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Supporting Minimally Verbal Autistic Girls with Intellectual Disabilities Through Puberty: Perspectives of Parents and Educators

  • Clare Cummins
  • Elizabeth Pellicano
  • Laura CraneEmail author
Open Access
Original Paper

Abstract

Limited research has examined puberty in autistic girls, yet alone those who are minimally verbal and with additional intellectual disabilities. In this study, ten parents and ten educators were interviewed about their views and experiences of supporting these girls through puberty. Results demonstrated that many parents had concerns prior to the onset of puberty in these girls. Yet, for most girls, experiences of puberty were felt to be positive, with the girls coping well with changes that they were experiencing (e.g. menstruation, breast development and developing body hair). Thematic analysis of interview data highlighted three main themes: a range of individual experiences and needs; the importance of promoting dignity and respect; and identifying ways to support these girls through puberty.

Keywords

Autism Puberty Minimally verbal Intellectual disability Parents Teachers 

Puberty is a time of immense change in a person’s life, relating to the physical changes that occur as part of the transition from childhood to adulthood (Grover and Bajpai 2008). For girls, this transition typically begins around 11 years of age, and occurs in a sequence of accelerated growth, breast development, adrenarche (resulting in production of pubic hair, body odour, and skin oiliness), and menarche (the first occurrence of menstruation) (Raine et al. 2011). These physical changes combined with simultaneously occurring psychosocial, emotional and behavioural changes, comprise what is known as adolescence. While this time brings marked changes, little research exists on the experience of puberty for autistic1 girls, and even less for those who are minimally verbal and with additional intellectual disabilities.

Research in girls with intellectual disabilities highlights a range of potential challenges, and possible positive outcomes, associated with puberty. Generic issues associated with puberty (such as mood changes and period pains) do arise (Albanese and Hooper 2007) and these may be particularly pertinent for girls with limited spoken communication (as they are often only detected through increased agitation or upset, and parents may not be aware of the cause of such behaviours). Physical changes may also pose challenges: growth related to puberty may cause difficulties for girls who require physical assistance for mobility, and breast development may cause discomfort, especially for girls who wear harnesses on transport (Zacharin 2009). Menstrual management may also be particularly challenging, with women with intellectual disabilities reporting menstruation to have a negative impact on their well-being (Ditchfield and Burns 2004), and caregivers often favouring medical management of menstruation (Carlson and Wilson 1994). To minimise these challenges, it has been suggested that special educators should be involved from the onset of menstruation, with teaching customised to each girl’s level of understanding and independence (Albanese and Hooper 2007; Joshi and Joshi 2015). Whilst parents express fears relating to the onset of puberty in this population (e.g., unwanted sexual exposure, contraceptive needs, loss of childhood), these fears are rarely actualized (Zacharin 2009). Potential benefits of people with severe intellectual disabilities reaching puberty have also been noted. These include sex hormones potentially increasing physical and psychological maturity. According to parental report, these appear to result in increased physical independence and improved mood (Zacharin 2009).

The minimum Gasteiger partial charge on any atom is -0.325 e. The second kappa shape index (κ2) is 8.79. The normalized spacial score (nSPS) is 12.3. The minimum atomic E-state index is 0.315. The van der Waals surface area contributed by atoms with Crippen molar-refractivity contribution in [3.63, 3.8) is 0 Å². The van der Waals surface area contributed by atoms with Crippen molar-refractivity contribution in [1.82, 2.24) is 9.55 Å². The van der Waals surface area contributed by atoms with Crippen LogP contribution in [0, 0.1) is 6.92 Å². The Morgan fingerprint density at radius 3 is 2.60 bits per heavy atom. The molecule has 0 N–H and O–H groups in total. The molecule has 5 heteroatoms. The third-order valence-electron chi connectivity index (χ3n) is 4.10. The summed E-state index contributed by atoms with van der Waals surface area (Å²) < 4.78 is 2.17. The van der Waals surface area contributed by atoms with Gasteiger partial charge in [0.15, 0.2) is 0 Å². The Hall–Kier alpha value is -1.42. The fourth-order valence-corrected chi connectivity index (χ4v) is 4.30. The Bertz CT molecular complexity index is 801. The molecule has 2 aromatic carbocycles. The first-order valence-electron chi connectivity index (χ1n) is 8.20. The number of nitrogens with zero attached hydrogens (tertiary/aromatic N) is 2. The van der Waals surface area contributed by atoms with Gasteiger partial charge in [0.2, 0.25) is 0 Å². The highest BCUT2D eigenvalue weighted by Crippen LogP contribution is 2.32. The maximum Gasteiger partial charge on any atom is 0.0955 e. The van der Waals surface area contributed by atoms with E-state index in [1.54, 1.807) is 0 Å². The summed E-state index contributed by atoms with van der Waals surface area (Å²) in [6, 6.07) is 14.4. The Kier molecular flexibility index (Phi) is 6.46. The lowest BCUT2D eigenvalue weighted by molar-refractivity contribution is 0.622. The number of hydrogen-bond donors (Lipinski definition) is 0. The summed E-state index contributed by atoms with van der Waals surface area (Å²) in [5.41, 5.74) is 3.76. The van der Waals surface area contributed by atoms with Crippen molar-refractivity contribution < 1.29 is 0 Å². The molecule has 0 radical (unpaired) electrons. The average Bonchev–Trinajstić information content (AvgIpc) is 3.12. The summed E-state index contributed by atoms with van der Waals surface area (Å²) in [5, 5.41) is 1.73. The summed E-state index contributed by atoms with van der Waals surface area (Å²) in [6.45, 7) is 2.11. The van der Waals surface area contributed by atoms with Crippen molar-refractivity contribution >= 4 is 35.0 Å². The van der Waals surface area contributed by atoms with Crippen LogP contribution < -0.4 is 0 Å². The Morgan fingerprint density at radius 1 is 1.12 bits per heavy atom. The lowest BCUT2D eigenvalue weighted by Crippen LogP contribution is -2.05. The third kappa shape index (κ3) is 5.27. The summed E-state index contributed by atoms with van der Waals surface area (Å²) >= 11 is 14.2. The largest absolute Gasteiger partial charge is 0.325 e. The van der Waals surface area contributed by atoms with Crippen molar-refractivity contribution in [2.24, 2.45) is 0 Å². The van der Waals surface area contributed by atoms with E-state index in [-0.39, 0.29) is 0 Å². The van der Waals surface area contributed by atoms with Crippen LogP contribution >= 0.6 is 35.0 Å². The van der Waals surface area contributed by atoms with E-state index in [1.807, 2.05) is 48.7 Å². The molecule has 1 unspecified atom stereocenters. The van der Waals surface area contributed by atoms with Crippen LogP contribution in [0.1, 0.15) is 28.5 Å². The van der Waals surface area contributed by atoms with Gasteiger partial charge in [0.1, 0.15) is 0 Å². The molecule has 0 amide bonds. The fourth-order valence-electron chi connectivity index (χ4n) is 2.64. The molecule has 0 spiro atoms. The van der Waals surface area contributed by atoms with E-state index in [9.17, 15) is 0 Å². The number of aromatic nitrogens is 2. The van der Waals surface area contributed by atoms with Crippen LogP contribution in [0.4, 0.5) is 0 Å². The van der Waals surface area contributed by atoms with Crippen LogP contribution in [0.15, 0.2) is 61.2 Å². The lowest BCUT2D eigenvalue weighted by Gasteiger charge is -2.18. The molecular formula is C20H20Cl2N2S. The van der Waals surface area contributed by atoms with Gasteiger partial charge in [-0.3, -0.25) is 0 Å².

Research on puberty in autistic girls specifically has tended to focus on menstrual management. A recent survey by Steward et al. (2018) found that autistic people report increased sensory, emotional and behavioural difficulties in relation to menarche. Whilst these issues are also found in non-autistic people, autistic people felt it placed an extra strain on their lives. Menstruation is also an area of concern for parents of autistic girls (Cridland et al. 2014), with some parents seeking medical intervention to suppress or, in extreme circumstances, eliminate it (Koller 2000; Memarian and Mehrpisheh 2015). However, these same parents often express surprise by how well menstruation has been managed by their daughters (Koller 2000; Memarian and Mehrpisheh 2015).

An important aspect of menstrual management is education, with Koller (2000) highlighting the need for teaching to be adapted to the needs of each learner (an idea also advocated for by post-menarcheal autistic adults; Steward et al. 2018). Potential approaches to teaching menstrual management include: ‘chaining’ (i.e. breaking a skill down into a number of smaller units and having the successful acquisition of each small step reinforced) (Veazey et al. 2016), and the use of Social Stories (short individualised descriptions of specific situations, written in a specific style and format, explaining what is expected in that situation and why; Gray 2010) (Klett and Turan 2012). It has also been suggested that girls should be prepared for menarche early in development, by teaching pre-requisite skills such as toileting, dressing, and following instructions in daily routines (Memarian and Mehrpisheh 2015; Veazey et al. 2016).